Diaz’s demands appear to be stalling the situation, but if that impasse between the Stockton fighter and the UFC cannot be resolved, McGregor must move on swiftly and repair his wounded pride instead by defending his featherweight belt against men who represent a legitimate threat to his position as champion.

Conor McGregor dejected Source: Raymond Spencer/INPHO

Frankie Edgar might be replaced at the head of that queue next month by Jose Aldo, a box which may also need to be ticked again in order to quieten the former champion’s ‘lucky punch’ claims. Nevertheless, Edgar would remain an essential opponent for McGregor in his attempts to remove any doubts over his position as the leader at 145lbs.

From featherweight to lightweight, perhaps only Khabib Nurmagomedov could serve up a more perilous match-up for McGregor. He’ll never answer every single question, of course, but some need to be addressed more urgently than others. A plethora of rivals remain who can help to guarantee that Conor McGregor is remembered as a great athlete and a ludicrously wealthy businessman when he retires, and none of them are named Mayweather.

When McGregor does finally return to fight, we can only hope that — for a change — it’s a straightforward build-up devoid of sideshows arising from contact negotiations, opponent changes or rumours of fantasy cross-sport fights. The drama is occasionally absorbing — in an eavesdropping-on-the-neighbours-arguing sort of way — but sometimes, even in the pantomime pantheon of the UFC, it’s refreshing when sport is solely about sport.

To McGregor’s credit, he has acknowledged that it’s time to get down to brass tacks. As he put it in the statement released in the midst of his dispute with the UFC in April: “There comes a time when you need to stop handing out flyers and get back to the damn shop.”

Taking into account the number of short-notice opponent changes he has had to contend with and the fact that he has often expressed his frustration at not being able to fight more regularly, there can be no doubting McGregor’s willingness to stay active.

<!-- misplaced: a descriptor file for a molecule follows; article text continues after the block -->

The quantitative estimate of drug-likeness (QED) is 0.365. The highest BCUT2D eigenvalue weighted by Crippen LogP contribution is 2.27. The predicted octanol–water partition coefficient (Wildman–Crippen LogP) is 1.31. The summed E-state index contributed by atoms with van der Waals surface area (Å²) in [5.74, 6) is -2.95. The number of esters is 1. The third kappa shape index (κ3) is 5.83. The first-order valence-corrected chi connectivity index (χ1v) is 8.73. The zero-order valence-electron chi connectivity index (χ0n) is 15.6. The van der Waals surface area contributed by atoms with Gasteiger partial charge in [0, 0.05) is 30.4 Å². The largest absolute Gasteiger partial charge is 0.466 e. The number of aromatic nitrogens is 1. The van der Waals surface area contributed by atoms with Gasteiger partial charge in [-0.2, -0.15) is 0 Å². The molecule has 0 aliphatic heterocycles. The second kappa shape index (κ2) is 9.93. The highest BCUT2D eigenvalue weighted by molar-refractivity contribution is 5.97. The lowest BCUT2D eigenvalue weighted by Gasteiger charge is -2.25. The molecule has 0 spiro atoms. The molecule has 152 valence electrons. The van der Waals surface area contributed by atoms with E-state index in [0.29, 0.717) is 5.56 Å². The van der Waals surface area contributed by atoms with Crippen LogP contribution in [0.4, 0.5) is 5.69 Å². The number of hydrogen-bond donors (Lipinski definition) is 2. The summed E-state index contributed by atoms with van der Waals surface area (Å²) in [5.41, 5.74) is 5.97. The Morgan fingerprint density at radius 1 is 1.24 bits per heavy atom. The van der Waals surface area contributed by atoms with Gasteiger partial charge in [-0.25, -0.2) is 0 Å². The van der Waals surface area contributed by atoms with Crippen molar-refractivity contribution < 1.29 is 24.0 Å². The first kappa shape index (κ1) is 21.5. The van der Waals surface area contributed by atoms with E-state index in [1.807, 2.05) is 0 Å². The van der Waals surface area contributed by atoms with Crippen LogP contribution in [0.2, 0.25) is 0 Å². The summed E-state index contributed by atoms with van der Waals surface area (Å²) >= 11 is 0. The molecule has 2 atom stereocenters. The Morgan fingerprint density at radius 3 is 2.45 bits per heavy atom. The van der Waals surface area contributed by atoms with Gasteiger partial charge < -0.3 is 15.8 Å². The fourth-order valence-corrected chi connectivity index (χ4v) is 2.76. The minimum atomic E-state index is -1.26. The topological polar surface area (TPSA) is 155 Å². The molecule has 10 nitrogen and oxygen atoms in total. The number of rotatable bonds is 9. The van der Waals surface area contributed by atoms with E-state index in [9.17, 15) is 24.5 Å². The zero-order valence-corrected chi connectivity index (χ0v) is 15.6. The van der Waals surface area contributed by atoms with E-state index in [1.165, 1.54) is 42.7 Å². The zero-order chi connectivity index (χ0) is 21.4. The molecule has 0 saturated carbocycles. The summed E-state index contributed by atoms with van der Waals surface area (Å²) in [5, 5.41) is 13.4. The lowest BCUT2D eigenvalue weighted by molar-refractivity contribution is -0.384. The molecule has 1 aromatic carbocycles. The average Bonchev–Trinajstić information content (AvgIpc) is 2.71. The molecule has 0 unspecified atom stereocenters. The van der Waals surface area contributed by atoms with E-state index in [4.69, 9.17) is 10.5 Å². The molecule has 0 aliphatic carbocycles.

Staying out of the public spotlight would buy him some time, but keeping a low profile isn’t McGregor’s style. During his lengthy injury lay-off of 2013/14, McGregor became adept at using the media to stay relevant while condemned to the sidelines, to the extent that — despite not having a single fight in the meantime — he was an even bigger star when he returned.

He’s been doing the very same lately by fuelling the Floyd Mayweather speculation, but is his media persona on the verge of saturation? Even some of his most fervent fans are beginning to lose patience, it seems.

Ireland fans Source: Raymond Spencer/INPHO

‘I love McGregor but he needs to get off the internet and into the octagon’ has been a common type of refrain lately from social media users and commenters on websites like this one. The interviews and social media output are often entertaining, but the level of public tolerance for the financial boasts of a sportsman seemingly tends to diminish when there’s no sign of sport on the horizon.

McGregor is currently Ireland’s most talked-about sportsperson, and while the appetite for his shtick may be wearing thin, the desire to witness his skills as a fighter will always be substantial. His next bout can’t come quickly enough. As for his next tweet? We’re happy to sacrifice it in favour of seeing what he can muster up when the gloves are back on.

It can sometimes be difficult to decipher whether winning or earning occupies top spot on McGregor’s list of priorities. However, several years from now when his exceptional physical attributes eventually abandon him, all the Rolex watches, snake-skin shoes and Rolls Royces in the world will offer little comfort if he’s left to wonder what he left behind in the octagon.

Conor McGregor has the sporting ability to ensure that, by the time he becomes a former fighter, no debate is required to secure his place on the pedestal of Irish sporting greats. The shop safe might still be full for now, but the shelves are in need of replenishing.

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About the author:

Paul Dollery